One percent of the population is a Psychopath. This percentage doubles or quadruples in high power positions such as lawyers, business leaders or surgeons. Because it is a spectrum disorder it can vary considerably from one individual to the next. But how do you identify a Psychopath?

Psychopathy has qualities of the two other personality types in ‘the dark triad’. Machiavellianism and Narcissism together with Psychopathy make up the triad.

One of the key shared conditions amongst all three personality types is a lack of empathy. There is also the absence of remorse and of guilt. If they pity it is for those who show kindness or compassion. To them, such feelings are a sign of weakness. 

Another Psychopathy trait is low impulse control and can see them engage in violent and risky behavior. Extreme situations may occur where the Psychopath will dispatch or kill someone on impulse. The phrase ‘act now, think later’ is scarily appropriate in regards the Psychopathy personality.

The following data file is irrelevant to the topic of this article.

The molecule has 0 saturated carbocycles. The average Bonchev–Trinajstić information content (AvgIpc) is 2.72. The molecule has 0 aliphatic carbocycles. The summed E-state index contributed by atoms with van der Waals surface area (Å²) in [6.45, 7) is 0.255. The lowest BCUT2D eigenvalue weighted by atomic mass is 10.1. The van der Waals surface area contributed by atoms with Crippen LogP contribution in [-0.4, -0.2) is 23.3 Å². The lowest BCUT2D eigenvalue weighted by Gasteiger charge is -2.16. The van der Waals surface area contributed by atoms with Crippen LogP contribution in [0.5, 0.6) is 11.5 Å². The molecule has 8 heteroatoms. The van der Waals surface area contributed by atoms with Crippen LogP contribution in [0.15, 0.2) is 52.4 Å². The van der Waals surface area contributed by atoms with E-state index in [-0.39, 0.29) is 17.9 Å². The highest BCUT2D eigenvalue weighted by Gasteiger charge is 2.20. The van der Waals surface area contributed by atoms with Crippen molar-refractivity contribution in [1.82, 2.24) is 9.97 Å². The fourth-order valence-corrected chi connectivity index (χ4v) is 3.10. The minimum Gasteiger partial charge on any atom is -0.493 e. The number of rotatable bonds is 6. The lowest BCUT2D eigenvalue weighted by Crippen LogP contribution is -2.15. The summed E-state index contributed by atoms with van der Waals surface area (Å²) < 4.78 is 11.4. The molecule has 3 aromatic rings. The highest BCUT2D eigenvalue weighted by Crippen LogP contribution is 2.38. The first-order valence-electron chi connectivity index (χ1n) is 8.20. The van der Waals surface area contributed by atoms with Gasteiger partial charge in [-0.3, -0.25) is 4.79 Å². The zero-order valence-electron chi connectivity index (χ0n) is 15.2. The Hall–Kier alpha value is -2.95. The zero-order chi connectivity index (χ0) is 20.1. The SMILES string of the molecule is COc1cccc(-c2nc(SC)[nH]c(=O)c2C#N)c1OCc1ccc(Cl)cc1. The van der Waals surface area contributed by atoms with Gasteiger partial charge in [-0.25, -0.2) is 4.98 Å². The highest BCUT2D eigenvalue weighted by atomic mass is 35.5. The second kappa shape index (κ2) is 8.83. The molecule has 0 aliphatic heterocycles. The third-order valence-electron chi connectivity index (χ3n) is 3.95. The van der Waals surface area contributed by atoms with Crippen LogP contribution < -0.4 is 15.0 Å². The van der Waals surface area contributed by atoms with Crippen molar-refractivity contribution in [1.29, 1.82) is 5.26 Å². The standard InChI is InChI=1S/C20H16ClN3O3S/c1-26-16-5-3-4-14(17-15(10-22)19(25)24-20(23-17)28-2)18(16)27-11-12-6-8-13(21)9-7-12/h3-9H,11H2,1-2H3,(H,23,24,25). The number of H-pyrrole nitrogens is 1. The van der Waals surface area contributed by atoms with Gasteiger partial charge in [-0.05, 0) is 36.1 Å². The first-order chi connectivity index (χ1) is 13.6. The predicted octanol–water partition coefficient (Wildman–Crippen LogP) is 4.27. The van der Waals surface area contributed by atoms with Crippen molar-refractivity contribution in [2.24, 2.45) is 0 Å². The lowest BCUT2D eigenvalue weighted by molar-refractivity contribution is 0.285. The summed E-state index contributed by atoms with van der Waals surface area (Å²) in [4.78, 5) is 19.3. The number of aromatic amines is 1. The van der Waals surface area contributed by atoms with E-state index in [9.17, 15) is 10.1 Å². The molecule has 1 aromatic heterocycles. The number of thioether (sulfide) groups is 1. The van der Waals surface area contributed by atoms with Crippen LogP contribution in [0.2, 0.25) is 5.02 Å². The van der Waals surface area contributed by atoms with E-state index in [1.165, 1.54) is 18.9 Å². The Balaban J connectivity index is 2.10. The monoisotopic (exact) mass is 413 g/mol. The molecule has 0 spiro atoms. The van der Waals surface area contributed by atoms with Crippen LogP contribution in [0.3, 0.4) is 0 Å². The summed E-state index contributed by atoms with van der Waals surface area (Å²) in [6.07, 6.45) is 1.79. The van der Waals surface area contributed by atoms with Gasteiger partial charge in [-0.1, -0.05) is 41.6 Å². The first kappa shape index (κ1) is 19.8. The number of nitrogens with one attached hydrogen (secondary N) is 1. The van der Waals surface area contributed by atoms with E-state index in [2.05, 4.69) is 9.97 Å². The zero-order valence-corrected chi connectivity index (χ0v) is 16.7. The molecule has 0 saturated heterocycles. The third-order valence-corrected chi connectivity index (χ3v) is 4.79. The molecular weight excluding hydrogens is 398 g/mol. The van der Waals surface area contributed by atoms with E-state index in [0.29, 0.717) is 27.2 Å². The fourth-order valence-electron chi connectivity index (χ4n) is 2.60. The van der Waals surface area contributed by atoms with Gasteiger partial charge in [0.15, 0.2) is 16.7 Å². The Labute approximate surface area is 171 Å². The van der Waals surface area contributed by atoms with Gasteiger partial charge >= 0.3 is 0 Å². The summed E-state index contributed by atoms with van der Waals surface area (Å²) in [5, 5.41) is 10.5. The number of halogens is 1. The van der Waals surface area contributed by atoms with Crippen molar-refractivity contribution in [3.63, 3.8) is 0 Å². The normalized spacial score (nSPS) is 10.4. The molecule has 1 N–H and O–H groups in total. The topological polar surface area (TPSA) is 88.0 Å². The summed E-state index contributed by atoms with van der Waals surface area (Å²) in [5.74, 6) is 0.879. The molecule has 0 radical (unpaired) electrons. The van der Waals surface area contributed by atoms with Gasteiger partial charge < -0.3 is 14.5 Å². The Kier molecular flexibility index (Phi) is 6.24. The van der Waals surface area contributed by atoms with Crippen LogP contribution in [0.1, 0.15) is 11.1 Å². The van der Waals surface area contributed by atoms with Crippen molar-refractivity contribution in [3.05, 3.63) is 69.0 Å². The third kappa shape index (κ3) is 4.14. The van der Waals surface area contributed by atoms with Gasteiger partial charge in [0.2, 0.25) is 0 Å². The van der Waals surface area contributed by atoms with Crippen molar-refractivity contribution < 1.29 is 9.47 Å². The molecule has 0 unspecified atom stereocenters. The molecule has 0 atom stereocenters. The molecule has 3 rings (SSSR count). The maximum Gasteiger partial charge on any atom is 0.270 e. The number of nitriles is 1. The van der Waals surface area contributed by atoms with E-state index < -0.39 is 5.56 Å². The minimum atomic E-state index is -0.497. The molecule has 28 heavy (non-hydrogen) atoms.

Psychopathy can be seen as having two separate models. There exists a primary or factor one type and a secondary, factor two type. ‘Act now and think later’ describes the impulsive inclination tied up with factor two Psychopathy. The manipulation, power jostling character of psychopaths describes primary Psychopathy where calculation and cunning are used against competition.

A lot has been written on Psychopathy and it is popular subject material in fiction and the movies. Hannibal Lecter immediately comes to mind. What is not commonly understood is the nuanced condition of Psychopathy, how it is part of ’the dark triad’ and how certain traits are shared with both Machiavellianism and Narcissism. In short, malevolence may vary from one individual to the next. And because Psychopathy is a spectrum disorder it may not be at all obvious. It could be your friended person on social media, your neighbour down the street or even a member of your family.